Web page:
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The Unfolding Mystery: Discovering Christ in the Old Testament Paperback – February 1, 1989


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--This text refers to an alternate Paperback edition.

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Product Details

  • Paperback: 208 pages
  • Publisher: P & R Publishing (February 1, 1989)
  • Language: English
  • ISBN-10: 0875521746
  • ISBN-13: 978-0875521749
  • Product Dimensions: 0.5 x 5.4 x 8.1 inches
  • Shipping Weight: 9.6 ounces
  • Average Customer Review: 4.7 out of 5 stars  See all reviews (20 customer reviews)
  • Amazon Best Sellers Rank: #699,550 in Books (See Top 100 in Books)

Editorial Reviews

Review

Edmund Clowney has guided thousands of readers along the same path through the Old Testament on which Jesus led [two downcast disciples], replacing shattered dreams with confident joy. --Dennis E. Johnson, Professor of Practical Theology, Westminster Seminary California

Dr. Clowney's admirable treatment should be greatly valued. . . . Expect your heart to be stirred, as well as your head cleared. --J. I. Packer, Board of Governors Professor of Theology, Regent College, Vancouver, British Columbia

Dr. Clowney's admirable treatment should be greatly valued. . . . Expect your heart to be stirred, as well as your head cleared. --J. I. Packer, Board of Governors Professor of Theology, Regent College, Vancouver, British Columbia --This text refers to an alternate Paperback edition.

About the Author

Edmund Clowney was an influential pastor, theologian, and educator, both in church settings and several leading seminaries. The author of acclaimed works such as The Unfolding Mystery, Dr. Clowney completed How Jesus Transforms the Ten Commandments shortly before his death in 2005. --This text refers to an alternate Paperback edition.

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Customer Reviews

4.7 out of 5 stars
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This book is an easy and fun read.
Erik Raymond
If you enjoy Tim Keller's preaching, you'll love Clowney - he was one of Keller's mentors, and they share a knack for good storytelling.
Victor L King
The depth and breadth in this short book is astounding.
Mathew Sims

Most Helpful Customer Reviews

32 of 34 people found the following review helpful By A Customer on October 13, 2000
Format: Paperback
This was a fantastic book! It did a great job of showing how God's promise of redemption in Christ was pointed to over and over again throughout the Old Testament. I thought that it really painted a wonderful picture of the coherence of God's word and the constancy of His purpose, which cannot be thwarted. It gives a great outline of some of what Jesus might have said to the disciples while on the road to Emmaeus ("Beginning with Moses and all the Prophets, he explained to them what was said in all the Scriptures concerning himself."--Lk 24:2) and what Philip caught a glimpse of and wanted to share with Nathaniel ("We have found Him of whom Moses in the law, and also the prophets, wrote--Jesus of Nazareth, the son of Joseph."--Jn 1:45). I highly recommend it.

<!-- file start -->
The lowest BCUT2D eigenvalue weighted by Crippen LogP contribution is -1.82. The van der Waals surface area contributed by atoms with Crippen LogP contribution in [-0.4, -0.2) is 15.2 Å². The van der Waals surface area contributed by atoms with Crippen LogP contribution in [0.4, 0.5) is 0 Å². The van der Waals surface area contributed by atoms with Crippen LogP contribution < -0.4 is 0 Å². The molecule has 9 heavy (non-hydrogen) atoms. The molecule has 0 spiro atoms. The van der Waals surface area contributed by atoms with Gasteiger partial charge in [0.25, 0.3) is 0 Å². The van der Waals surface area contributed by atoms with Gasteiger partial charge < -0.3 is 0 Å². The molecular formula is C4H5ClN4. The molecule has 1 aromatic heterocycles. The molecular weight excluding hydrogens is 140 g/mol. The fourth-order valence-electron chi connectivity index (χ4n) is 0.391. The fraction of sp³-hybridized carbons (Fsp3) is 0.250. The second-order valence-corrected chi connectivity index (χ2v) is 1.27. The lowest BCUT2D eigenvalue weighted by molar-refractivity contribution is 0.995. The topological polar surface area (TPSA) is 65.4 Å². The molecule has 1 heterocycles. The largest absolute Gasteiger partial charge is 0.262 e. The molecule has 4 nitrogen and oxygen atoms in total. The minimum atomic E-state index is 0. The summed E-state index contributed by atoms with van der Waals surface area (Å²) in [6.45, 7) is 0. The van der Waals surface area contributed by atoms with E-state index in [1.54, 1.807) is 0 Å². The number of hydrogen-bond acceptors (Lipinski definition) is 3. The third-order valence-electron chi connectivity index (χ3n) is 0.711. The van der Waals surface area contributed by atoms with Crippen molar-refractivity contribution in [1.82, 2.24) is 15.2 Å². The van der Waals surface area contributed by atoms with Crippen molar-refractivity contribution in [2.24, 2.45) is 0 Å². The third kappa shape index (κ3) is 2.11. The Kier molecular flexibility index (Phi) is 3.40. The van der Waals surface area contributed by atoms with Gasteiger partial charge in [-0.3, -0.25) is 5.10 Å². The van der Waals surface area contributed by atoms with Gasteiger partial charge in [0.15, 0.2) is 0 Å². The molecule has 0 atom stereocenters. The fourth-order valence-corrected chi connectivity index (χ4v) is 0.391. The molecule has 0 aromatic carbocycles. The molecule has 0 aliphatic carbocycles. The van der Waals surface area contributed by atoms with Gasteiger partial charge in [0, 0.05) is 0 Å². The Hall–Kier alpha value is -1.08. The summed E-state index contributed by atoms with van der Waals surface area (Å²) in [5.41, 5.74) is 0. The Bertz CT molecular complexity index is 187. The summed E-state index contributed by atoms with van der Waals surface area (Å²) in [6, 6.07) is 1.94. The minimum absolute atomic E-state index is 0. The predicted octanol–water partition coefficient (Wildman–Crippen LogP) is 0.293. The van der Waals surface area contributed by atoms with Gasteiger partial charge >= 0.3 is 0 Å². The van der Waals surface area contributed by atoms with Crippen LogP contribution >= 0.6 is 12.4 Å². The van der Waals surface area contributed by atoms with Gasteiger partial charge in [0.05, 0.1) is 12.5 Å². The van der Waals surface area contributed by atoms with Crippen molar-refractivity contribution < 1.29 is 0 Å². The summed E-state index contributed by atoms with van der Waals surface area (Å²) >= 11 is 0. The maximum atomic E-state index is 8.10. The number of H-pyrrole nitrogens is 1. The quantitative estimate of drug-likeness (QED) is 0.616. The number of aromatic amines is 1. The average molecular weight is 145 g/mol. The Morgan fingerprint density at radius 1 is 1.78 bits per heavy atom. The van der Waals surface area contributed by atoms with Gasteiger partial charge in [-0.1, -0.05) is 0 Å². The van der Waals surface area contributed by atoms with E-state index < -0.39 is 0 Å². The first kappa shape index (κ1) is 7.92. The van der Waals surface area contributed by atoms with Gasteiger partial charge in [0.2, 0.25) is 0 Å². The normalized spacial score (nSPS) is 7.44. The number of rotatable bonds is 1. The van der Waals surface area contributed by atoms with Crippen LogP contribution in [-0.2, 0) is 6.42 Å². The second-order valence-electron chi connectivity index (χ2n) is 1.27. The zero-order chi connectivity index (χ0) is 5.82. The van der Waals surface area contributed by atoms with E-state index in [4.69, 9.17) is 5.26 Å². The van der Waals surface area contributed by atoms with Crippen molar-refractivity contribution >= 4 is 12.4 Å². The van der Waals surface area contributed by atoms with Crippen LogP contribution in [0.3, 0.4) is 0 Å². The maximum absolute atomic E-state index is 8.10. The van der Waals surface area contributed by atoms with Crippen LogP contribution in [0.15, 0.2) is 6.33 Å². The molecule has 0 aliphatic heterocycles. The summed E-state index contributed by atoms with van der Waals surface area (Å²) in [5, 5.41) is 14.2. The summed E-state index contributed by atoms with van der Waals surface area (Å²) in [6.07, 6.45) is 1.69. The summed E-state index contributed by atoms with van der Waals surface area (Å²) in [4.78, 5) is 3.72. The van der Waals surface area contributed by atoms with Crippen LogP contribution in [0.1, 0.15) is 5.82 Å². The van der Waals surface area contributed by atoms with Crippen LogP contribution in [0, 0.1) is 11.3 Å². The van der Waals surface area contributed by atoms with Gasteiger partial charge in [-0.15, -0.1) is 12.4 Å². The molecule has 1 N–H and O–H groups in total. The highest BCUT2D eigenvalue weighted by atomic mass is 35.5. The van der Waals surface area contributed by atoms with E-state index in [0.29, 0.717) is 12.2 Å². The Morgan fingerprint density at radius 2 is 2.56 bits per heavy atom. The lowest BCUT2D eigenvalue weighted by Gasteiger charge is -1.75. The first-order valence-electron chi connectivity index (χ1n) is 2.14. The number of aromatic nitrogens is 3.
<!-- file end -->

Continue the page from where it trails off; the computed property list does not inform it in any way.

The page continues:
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20 of 21 people found the following review helpful By Kathy F. Cannata on March 22, 2003
Format: Paperback Verified Purchase
This is a pure joy to read. He illustrates how the Old Testament is as much about Christ as the New Testament is. To see this is to grasp a whole new sense of the relevance and excitement of the Scriptures.
This is a real classic.
My only criticism -- the chapters are long and often rambling, with little sense of an organizing principle. While every word in Clowney is golden, and his style is very lyrical and engaging, one wishes he had a better editor to organize the thoughts in chunks they would hang together. This made it difficult to adapt to an adult c.e. series, when I did that 5 years ago.
BTW -- if you liked this book's Christo-centric approach, try Charlie Drew's Ancient Love Song (2001) which is better organized. For preaching see Bryan Chapell's Christ-Centered Precahing (1997).
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26 of 31 people found the following review helpful By B. C. Richards on January 19, 2007
Format: Paperback
This book traces the progress of the message of salvation in Christ through the Old Testament. Dr. Clowney follows in the Biblical theological tradition of Geerhardus Vos, but at a much more popular level. As a matter of fact, I was a little disappointed with the book in terms of its depth. While I had not seen it indicated, my opinion is that this book is basically at the high school level. It would also be excellently suited to someone from a dispensational background who is interested in starting to learn about the Reformed and historically Christian view of the unity of the Bible.